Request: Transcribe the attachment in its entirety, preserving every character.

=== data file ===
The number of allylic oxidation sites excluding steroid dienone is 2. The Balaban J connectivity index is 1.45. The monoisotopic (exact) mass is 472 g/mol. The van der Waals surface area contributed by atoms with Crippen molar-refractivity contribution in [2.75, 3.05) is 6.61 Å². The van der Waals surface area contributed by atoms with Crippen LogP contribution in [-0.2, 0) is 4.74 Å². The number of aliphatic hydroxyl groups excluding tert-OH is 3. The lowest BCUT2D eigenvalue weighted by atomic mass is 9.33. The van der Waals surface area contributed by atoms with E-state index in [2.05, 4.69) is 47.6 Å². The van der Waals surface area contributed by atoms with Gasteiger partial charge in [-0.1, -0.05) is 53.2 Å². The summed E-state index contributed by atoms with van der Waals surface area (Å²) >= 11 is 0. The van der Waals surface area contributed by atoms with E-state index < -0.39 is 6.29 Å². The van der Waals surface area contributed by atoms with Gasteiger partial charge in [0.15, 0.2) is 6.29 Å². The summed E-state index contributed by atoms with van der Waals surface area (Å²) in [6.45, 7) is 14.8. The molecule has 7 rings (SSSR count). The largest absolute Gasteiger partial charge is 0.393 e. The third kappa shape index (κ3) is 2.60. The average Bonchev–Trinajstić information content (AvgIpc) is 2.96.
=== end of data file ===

The number of allylic oxidation sites excluding steroid dienone is 2. The Balaban J connectivity index is 1.45. The monoisotopic (exact) mass is 472 g/mol. The van der Waals surface area contributed by atoms with Crippen molar-refractivity contribution in [2.75, 3.05) is 6.61 Å². The van der Waals surface area contributed by atoms with Crippen LogP contribution in [-0.2, 0) is 4.74 Å². The number of aliphatic hydroxyl groups excluding tert-OH is 3. The lowest BCUT2D eigenvalue weighted by atomic mass is 9.33. The van der Waals surface area contributed by atoms with E-state index in [2.05, 4.69) is 47.6 Å². The van der Waals surface area contributed by atoms with Gasteiger partial charge in [-0.1, -0.05) is 53.2 Å². The summed E-state index contributed by atoms with van der Waals surface area (Å²) >= 11 is 0. The van der Waals surface area contributed by atoms with E-state index < -0.39 is 6.29 Å². The van der Waals surface area contributed by atoms with Gasteiger partial charge in [0.15, 0.2) is 6.29 Å². The summed E-state index contributed by atoms with van der Waals surface area (Å²) in [6.45, 7) is 14.8. The molecule has 7 rings (SSSR count). The largest absolute Gasteiger partial charge is 0.393 e. The third kappa shape index (κ3) is 2.60. The average Bonchev–Trinajstić information content (AvgIpc) is 2.96.